Tuesday, April 14, 2015

Back to the Bank: #WorldMoms cover @WorldBank #SMCSO2015



Do you ever think or say "I'm just a mom?" I do that sometimes. While I'm proud that I'm a mother, it's the word "just" that is the problem...it both belittles the title of Mom and suggests that a mom is the only thing that I am when - in fact - I also happen to be a global citizen, a writer, and a child survival activist. I'm not alone in these other roles. In fact, I'm part of a growing community of women like me... World Moms Blog!


Guess what, World Bank? Our dream
is to end poverty, too!
My blogging friends aren't the only ones who value my voice and passion for creating a better world for kids everywhere. The World Bank has invited me and World Moms Blog founder Jennifer Burden to return to their Civil Society meetings representing World Moms Blog in a social media partnership with them to cover their World Bank Spring Meetings in Washington D.C. this week. Our mission is to help spread the word about the ongoing dialog between citizens from Civil Society Organizations (CSO). We're going to represent moms around the globe concerned about the futures of ALL children no matter where they were born. We're even going to present a panel with A World at School and RESULTS about how citizens like us can fight for global girls education!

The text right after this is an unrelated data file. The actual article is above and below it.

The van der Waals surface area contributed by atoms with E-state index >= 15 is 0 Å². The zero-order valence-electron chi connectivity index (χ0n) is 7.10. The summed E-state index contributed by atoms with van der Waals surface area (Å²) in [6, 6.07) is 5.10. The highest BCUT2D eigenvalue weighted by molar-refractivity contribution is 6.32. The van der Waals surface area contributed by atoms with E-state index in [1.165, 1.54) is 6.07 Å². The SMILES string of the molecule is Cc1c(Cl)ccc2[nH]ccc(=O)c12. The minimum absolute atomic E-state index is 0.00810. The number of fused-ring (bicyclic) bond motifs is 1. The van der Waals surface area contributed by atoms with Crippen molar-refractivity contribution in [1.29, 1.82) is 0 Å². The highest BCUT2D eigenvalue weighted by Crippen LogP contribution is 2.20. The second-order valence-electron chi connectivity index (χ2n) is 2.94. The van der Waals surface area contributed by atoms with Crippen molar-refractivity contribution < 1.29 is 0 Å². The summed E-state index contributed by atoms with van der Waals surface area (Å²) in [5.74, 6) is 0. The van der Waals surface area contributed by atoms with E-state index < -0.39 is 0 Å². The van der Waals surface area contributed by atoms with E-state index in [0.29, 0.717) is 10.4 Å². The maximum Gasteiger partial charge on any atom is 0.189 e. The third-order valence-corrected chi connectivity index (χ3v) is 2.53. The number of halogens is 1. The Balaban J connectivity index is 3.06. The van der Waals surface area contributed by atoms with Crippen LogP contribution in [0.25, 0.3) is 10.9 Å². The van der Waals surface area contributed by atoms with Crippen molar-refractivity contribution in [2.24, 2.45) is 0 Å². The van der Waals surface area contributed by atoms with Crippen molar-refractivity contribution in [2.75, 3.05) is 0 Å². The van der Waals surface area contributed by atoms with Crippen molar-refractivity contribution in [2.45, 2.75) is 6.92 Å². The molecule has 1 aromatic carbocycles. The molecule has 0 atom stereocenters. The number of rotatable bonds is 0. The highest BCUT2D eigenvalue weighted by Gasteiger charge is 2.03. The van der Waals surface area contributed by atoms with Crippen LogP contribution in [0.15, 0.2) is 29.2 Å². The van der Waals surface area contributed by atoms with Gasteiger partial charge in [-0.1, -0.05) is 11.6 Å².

Now, it's time for the pep talk to you. You are more than just a mom. YOU can be a citizen voice to the World Bank as well! Your thoughts can help drive the global conversation about poverty. Please join in by:
  • Following me at @ccylevin and the Twitter hashtag #SM2015 Also, follow the accounts of @World Moms Blog@JenniferBurden . 
  • Tweeting back to us with your thoughts and re-tweeting things you like. Use the hashtag #WorldMoms if you want to identify yourself as a mom. Here's a sample intro tweet to let us know you're out there: "I'm following @WorldMomsBlog at the @WorldBank #SMCSO2015 meetings from #_______ (insert your city here)"